[IBM in Wikipedia]
I shall use the FEB series of options, which trades for the last time 31 days hence, on Feb. 20.
Implied volatility stands at 34%, which is 1.3 times the VIX, a measure of volatility of the S&P 500 index. IBM’s volatility stands in the 94th percentile of its most recent range.
|Week||SD1 68.2%||SD2 95%||Earns|
IBM has been in a downtrend since March 2013.
Brokerages collectively come down with a negative 11% enthusiasm index, but with 42% of 19 analysts giving a strong buy recommendation.
Two out of the last four earnings announcements have resulted in price rises the next trading day.
I shall hedge my position both to the upside and the downside. Given the open-interest distribition on the current options grid, I've forced to probabilities in the mid-80s with $10 wings to approach the 30% guideline on the premium. It looks like this:
short the $115 puts and long the $150 puts,
sold for a credit and expiring Feb. 21.
Probability of expiring out-of-the-money
The risk/reward ratio is 5.9:1.
The zone of profit in the proposed trade covers a $12.50 move either way. The biggest immediate move after each of the past four earnings announcements was $25.10, and the average was $10.97. The central tendency, after the maximum and minimum movements are removed, was $7.86
Decision for My Account
I am passing on this trade. The risk/reward ratio is way too high. My maximum allowable risk/reward ratio is 4:1.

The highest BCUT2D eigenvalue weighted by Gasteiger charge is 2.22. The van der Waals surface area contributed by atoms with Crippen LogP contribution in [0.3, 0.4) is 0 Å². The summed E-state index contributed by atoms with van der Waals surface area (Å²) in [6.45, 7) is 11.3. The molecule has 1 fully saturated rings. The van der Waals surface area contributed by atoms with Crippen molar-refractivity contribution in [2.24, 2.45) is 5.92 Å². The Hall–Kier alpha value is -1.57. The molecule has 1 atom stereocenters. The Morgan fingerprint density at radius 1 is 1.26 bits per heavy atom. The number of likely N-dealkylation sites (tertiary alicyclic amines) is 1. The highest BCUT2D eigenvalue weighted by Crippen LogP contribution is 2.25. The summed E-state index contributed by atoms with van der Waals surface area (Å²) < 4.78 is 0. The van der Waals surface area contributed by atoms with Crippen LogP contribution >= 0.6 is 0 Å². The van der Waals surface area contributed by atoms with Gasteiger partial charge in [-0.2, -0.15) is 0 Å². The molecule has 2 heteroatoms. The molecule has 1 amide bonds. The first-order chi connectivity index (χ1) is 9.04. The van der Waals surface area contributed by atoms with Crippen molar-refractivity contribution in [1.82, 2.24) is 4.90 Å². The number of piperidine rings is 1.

-- Tim Bovee, Portland, Oregon, Jan. 19, 2016
Tradecraft: Playing the odds to build winning stock market trades from options, a description of how I trade, can be read here.
Elliott wave analysis tracks patterns in price movements. StockCharts has a good explainer. The principal practioner of Elliott wave analysis is Robert Prechter at Elliott Wave International. His book, Elliott Wave Principle, is a must-read for people interested in this form of analysis, as is his most recent publication, Visual Guide to Elliott Wave Trading.
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Tim Bovee, Private Trader tracks the analysis and trades of a private trader for his own accounts. Nothing in this blog constitutes a recommendation to buy or sell stocks, options or any other financial instrument. The only purpose of this blog is to provide education and entertainment.
No trader is ever 100 percent successful in his or her trades. Trading in the stock and option markets is risky and uncertain. Each trader must make trading decisions for his or her own account, and take responsibility for the consequences.License
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